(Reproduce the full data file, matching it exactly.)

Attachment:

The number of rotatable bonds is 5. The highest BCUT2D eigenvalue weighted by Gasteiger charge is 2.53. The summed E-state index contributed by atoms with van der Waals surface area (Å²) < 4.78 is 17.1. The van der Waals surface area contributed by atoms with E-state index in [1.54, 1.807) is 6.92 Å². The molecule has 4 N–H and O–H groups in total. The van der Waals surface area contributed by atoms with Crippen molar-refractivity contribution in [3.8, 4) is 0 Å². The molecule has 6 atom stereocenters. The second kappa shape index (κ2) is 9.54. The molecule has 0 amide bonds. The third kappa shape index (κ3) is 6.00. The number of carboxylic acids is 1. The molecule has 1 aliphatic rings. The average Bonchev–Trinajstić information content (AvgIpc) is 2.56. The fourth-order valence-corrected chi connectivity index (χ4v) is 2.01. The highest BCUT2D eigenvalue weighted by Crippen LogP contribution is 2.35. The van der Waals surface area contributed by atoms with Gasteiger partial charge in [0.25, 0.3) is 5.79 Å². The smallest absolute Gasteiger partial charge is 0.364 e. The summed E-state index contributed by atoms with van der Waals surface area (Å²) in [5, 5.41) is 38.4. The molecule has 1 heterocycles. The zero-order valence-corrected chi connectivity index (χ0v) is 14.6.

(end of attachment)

The number of rotatable bonds is 5. The highest BCUT2D eigenvalue weighted by Gasteiger charge is 2.53. The summed E-state index contributed by atoms with van der Waals surface area (Å²) < 4.78 is 17.1. The van der Waals surface area contributed by atoms with E-state index in [1.54, 1.807) is 6.92 Å². The molecule has 4 N–H and O–H groups in total. The van der Waals surface area contributed by atoms with Crippen molar-refractivity contribution in [3.8, 4) is 0 Å². The molecule has 6 atom stereocenters. The second kappa shape index (κ2) is 9.54. The molecule has 0 amide bonds. The third kappa shape index (κ3) is 6.00. The number of carboxylic acids is 1. The molecule has 1 aliphatic rings. The average Bonchev–Trinajstić information content (AvgIpc) is 2.56. The fourth-order valence-corrected chi connectivity index (χ4v) is 2.01. The highest BCUT2D eigenvalue weighted by Crippen LogP contribution is 2.35. The van der Waals surface area contributed by atoms with Gasteiger partial charge in [0.25, 0.3) is 5.79 Å². The smallest absolute Gasteiger partial charge is 0.364 e. The summed E-state index contributed by atoms with van der Waals surface area (Å²) in [5, 5.41) is 38.4. The molecule has 1 heterocycles. The zero-order valence-corrected chi connectivity index (χ0v) is 14.6.